Because most philosophies that frown on reproduction don't survive.

Saturday, December 03, 2005

Christmas Bustle and Holiday Stress

Julie D. has a nice post up about the "proper" way to observe Advent. Here's the money paragraph, to my mind:
Come to think of it, Mary and Joseph must have had a hard time reflecting and waiting for Christ to come also. I bet they would have enjoyed some peace and quiet preparing for the baby. Instead they had to pack up, travel under less than ideal conditions amidst the hustle and bustle of a huge crowd, found nowhere to stay (and likely nothing much really good to eat) ... and then had a newborn baby to care for ... while Joseph had no work coming in to support the family. (Sounds strikingly like a modern-day Christmas nightmare doesn't it?) I bet in spite of all their holiness they were worrying plenty about the realities of daily life ... and probably because of all their holiness they still were full of joy and able to contemplate the true miracle in which they were privileged to take part (at least that's how my mind's eye vision works on the scenario).

Now, I deplore the commercialism of Christmas as much as the next St. Blog's Parishioner, but as those who are called to live in the world but not of it, doesn't it do us good to have a little something to resist? What better way to learn to sacrifice with a joyful spirit than to observe Advent and Christmas faithfully while not cracking down on the grandparents for buying a pile of gifts for the kiddies because they love them so? (Unless of course they're giving Barbies, at which I draw the line on grounds of taste, not expense.) I'm not much of a gift-giver myself, but it would be a true act of penance and a test of my generosity to buy presents for everyone in my family and get them there on time. For some, this comes naturally because they actually have a joyful spirit of giving. (Though most people I know who fall into this category also have far more disposable income than we do, so perhaps it's also a matter of sharing blessings.)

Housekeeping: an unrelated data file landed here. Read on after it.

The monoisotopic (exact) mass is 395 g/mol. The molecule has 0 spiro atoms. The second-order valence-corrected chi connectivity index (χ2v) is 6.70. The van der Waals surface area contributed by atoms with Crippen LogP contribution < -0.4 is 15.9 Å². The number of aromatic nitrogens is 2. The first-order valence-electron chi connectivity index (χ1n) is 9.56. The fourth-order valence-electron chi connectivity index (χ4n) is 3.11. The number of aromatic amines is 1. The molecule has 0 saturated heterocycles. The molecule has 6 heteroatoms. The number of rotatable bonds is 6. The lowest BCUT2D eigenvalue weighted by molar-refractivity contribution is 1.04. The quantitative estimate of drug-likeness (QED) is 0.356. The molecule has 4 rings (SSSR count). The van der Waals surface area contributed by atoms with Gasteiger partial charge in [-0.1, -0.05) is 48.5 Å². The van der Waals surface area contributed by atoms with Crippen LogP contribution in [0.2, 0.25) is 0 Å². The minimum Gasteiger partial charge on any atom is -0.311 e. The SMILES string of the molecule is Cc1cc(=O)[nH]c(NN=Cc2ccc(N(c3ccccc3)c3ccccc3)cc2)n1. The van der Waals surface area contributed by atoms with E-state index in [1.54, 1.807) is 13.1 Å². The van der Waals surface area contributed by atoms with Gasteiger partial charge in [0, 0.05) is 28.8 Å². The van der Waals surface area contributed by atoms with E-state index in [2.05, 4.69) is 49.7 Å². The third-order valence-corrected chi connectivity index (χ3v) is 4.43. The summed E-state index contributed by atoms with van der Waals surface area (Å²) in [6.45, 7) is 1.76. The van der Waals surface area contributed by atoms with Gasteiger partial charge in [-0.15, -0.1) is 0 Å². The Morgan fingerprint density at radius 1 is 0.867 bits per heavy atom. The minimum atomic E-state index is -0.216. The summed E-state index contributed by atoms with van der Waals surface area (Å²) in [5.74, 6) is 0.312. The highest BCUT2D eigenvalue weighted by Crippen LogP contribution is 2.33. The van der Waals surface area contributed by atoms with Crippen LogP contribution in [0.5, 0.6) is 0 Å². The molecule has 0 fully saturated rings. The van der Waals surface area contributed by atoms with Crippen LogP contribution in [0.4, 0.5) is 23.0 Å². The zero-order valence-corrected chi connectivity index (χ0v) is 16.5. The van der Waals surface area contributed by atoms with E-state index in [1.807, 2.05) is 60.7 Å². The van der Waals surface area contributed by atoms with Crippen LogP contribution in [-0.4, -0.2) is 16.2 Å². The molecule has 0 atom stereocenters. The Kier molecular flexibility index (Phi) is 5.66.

I'm not talking about those who give gifts and practice Christmas cheer because that's just what you do in December. If it's not a religious holiday for you, then don't celebrate Christmas and save yourself the stress! But there are many for whom Christmas as a religious observance is entirely compatible with the celebratory aspect of the holiday: lavish giving of gifts and all-out home decoration and parties galore. That's not the way I prefer to do it, but I do need to step back from the idea that these aren't valid or authentic ways to express the joy of the season.


Julie D. said...

Thank you! I like your idea that it is good for us to have something to resist ... it makes staying in that Christmas budget not just a necessity but also a sacrifice to offer (if we do it in the right way). Way to expand the Advent season into daily life!

mrsdarwin said...


I'm re-reading my post, and I'm appalled that I didn't put up a link to your site! Saturday on the brain, I guess. Now I'm breaking rules of post protocol (sob). Don't kick us off your blogroll, I beg!

Julie D. said...

If only I had noticed ... :-0